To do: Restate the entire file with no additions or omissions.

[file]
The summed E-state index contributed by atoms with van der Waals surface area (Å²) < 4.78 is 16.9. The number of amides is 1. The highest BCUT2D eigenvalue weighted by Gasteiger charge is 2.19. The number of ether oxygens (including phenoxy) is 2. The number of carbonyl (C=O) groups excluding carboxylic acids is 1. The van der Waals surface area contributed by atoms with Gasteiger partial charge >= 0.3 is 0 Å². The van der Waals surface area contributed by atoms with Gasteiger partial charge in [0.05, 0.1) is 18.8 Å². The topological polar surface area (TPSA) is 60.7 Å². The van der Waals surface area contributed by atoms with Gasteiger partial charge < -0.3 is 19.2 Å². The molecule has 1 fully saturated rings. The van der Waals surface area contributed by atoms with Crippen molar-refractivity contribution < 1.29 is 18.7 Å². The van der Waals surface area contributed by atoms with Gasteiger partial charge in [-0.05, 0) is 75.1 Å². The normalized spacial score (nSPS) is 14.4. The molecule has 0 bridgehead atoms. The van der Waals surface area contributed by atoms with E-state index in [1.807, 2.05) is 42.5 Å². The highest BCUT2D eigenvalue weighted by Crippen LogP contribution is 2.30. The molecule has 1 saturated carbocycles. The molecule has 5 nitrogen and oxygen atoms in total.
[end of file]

The summed E-state index contributed by atoms with van der Waals surface area (Å²) < 4.78 is 16.9. The number of amides is 1. The highest BCUT2D eigenvalue weighted by Gasteiger charge is 2.19. The number of ether oxygens (including phenoxy) is 2. The number of carbonyl (C=O) groups excluding carboxylic acids is 1. The van der Waals surface area contributed by atoms with Gasteiger partial charge >= 0.3 is 0 Å². The van der Waals surface area contributed by atoms with Gasteiger partial charge in [0.05, 0.1) is 18.8 Å². The topological polar surface area (TPSA) is 60.7 Å². The van der Waals surface area contributed by atoms with Gasteiger partial charge < -0.3 is 19.2 Å². The molecule has 1 fully saturated rings. The van der Waals surface area contributed by atoms with Crippen molar-refractivity contribution < 1.29 is 18.7 Å². The van der Waals surface area contributed by atoms with Gasteiger partial charge in [-0.05, 0) is 75.1 Å². The normalized spacial score (nSPS) is 14.4. The molecule has 0 bridgehead atoms. The van der Waals surface area contributed by atoms with E-state index in [1.807, 2.05) is 42.5 Å². The highest BCUT2D eigenvalue weighted by Crippen LogP contribution is 2.30. The molecule has 1 saturated carbocycles. The molecule has 5 nitrogen and oxygen atoms in total.